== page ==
The HIV and AIDS pandemic resulted in increased demands on the South African healthcare system and contributed to elevated stress levels among healthcare workers. Such experiences by healthcare workers, including home-based care practitioners, necessitated that employers in the HIV and AIDS field acknowledge that care-giving work is inherently stressful and feelings of distress were legitimate and not signs of personal weakness. An employee support intervention in the form of a stress management programme was implicated as being a potentially effective way of addressing workplace stress among HIV and AIDS home-based care practitioners.
Therefore, it was the goal of the study to design, implement and evaluate a stress management programme for HIV and AIDS home-based care practitioners in Tshwane. Social constructionism was adopted as the theoretical framework and research paradigm of the study. The study was applied research, specifically intervention research (IR), sub-type Design and Development (DD). The research approach adopted was mixed methods research. The convergent parallel mixed methods research design was implemented in Phase One (problem analysis and project planning) and Phase Four (early development and pilot-testing) of the IR process. More specifically, the quantitative research design adopted in Phase One of IR was a non-experimental design, specifically the cross-sectional survey, while in Phase Four of IR the quasi-experimental comparison group pre-test - post-test design was utilised. The qualitative research design adopted was the instrumental case study in both Phase One and Phase Four of the IR.
Two populations participated in the study. The first population consisted of all HIV and AIDS home-based care practitioners in Tshwane working for non-governmental and community-based organisations, estimated to be about 300 people. The second population was the supervisors/ managers of the home-based care practitioners estimated to be about 30. Non-probability sampling methods were used to recruit participants for the study. In Phase One of the IR, purposive sampling was used to recruit HIV and AIDS home-based care practitioners (n = 35), while, with the supervisors/managers (n = 5), key informant sampling was adopted at each organisation in four regions of Tshwane. In Phase Four of the IR, volunteer sampling was utilised to identify participants: twelve (n = 12) participants were exposed to the programme (i.e., experimental group) and seven (n = 7) comprised the comparison group (n = 7). The two groups were identified from two different organisations in Tshwane rendering home-based care.
Quantitative data were collected in Phase One of the IR through a non-standardised self-administered questionnaire (measuring job satisfaction and dissatisfaction) and in Phase Four of the IR, the Oldenburg Burnout Inventory (measuring disengagement and exhaustion) was administered to the participants at pre-test and post-test levels. The qualitative data were collected through semi-structured interviews with interview schedules. In Phase One of the IR the interview schedules were used with both the home-based care practitioners and the supervisors/managers. In Phase Four of the IR, semi-structured interviews were conducted with the experimental group before and after exposure to the prototype intervention programme. Additional data were gathered through session evaluation forms.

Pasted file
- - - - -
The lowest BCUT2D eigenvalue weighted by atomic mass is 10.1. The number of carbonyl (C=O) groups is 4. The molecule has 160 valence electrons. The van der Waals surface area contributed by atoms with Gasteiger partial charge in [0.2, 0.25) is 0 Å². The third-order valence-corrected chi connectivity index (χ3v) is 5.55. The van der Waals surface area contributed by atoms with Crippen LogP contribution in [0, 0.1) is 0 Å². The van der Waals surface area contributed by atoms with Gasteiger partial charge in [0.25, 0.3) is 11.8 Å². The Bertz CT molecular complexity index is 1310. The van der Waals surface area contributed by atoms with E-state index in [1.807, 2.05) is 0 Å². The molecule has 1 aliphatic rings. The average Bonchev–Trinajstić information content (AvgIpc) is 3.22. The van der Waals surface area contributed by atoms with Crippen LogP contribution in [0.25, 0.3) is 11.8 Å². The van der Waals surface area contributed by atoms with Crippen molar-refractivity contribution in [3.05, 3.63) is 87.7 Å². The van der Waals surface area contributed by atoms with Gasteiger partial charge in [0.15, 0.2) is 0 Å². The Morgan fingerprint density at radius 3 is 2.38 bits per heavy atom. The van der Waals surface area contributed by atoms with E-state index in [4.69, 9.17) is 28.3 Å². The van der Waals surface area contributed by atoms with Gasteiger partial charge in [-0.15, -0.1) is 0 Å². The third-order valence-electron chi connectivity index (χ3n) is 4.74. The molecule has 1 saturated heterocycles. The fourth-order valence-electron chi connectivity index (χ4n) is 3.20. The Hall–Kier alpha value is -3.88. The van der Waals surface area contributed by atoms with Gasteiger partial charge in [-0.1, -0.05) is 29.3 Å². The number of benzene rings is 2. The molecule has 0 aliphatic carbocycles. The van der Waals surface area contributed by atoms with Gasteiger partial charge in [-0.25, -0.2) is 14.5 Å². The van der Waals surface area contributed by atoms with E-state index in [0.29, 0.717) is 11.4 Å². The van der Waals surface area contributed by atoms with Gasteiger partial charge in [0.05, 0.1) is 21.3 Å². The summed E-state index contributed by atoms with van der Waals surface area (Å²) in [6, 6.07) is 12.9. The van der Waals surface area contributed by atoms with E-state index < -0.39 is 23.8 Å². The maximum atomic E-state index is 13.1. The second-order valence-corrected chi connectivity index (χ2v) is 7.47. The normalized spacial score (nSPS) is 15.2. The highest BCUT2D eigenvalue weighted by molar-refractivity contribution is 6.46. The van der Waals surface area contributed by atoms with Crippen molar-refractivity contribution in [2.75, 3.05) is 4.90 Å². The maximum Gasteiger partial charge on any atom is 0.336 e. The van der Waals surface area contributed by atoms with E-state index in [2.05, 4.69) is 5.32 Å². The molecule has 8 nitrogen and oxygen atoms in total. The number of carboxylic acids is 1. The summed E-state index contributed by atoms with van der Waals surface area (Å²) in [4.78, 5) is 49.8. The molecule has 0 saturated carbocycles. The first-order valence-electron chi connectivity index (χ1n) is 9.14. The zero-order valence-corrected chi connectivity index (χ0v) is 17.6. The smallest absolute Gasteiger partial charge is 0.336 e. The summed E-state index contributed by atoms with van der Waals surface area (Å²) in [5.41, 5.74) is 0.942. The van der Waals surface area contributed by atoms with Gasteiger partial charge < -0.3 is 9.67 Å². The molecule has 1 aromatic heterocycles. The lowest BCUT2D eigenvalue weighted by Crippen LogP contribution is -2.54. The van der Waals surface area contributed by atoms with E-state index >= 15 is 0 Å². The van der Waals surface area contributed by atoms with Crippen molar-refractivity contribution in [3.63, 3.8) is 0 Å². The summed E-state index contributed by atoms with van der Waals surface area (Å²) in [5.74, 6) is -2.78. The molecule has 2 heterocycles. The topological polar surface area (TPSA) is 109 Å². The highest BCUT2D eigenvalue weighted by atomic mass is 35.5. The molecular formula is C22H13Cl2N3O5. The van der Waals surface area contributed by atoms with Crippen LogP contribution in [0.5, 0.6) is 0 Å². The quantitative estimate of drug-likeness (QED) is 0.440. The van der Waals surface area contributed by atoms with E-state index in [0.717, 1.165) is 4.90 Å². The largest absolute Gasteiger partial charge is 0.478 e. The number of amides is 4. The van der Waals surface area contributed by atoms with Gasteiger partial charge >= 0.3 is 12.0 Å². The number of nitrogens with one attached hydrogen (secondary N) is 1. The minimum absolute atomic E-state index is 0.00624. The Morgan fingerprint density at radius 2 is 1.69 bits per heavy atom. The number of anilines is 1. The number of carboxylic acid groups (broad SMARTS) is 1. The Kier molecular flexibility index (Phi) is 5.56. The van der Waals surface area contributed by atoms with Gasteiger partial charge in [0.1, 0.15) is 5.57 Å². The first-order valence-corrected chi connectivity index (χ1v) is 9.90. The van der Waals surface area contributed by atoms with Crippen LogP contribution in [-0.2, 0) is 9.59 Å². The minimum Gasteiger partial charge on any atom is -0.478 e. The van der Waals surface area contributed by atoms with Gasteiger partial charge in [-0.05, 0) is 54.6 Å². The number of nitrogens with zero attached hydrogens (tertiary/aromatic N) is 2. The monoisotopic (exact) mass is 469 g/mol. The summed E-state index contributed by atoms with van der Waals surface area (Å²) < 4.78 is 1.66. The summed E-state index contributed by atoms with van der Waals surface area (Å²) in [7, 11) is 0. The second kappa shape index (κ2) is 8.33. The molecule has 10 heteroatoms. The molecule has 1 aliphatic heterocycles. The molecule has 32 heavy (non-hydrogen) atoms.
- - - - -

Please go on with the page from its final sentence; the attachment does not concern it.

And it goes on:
The qualitative findings revealed that the (prototype) stress management programme was effective in mitigating the impact of workplace stress experienced by the HIV and AIDS home-based care practitioners. The participants reported improved ability to cope with work stress after exposure to the intervention and this was expressed in post-test interviews and session evaluation forms.
The quantitative results, on the other hand, indicated that the intervention programme had a minimal effect in mitigating the impact of the workplace stress. The pre-test results revealed that the experimental group was more disengaged and exhausted than the comparison group. At post-test level the experimental group and comparison group reported the same level of disengagement, whilst the experimental group indicated slightly higher levels of exhaustion than the comparison group. Post-test scores minus pre-test scores on disengagement and exhaustion revealed that the experimental group was less disengaged but more exhausted after exposure to the intervention. The comparison group was more disengaged and exhausted at post-test. Association between disengagement and exhaustion and the participants’ highest qualification level indicated that the group who had obtained Grade 12 and higher showed decreased disengagement from their work and slightly lowered exhaustion at post-test level as compared to the group who obtained Grade 8-11.
Based on the findings, it is recommended that the newly developed stress management programme be subjected to refinements and improvements to further establish its effectiveness in mitigating the impact of workplace stress among home-based care practitioners in Tshwane. Through the implementation of the refined stress management programme, the necessary adaptations to the programme can be proffered for implementation in similar field settings.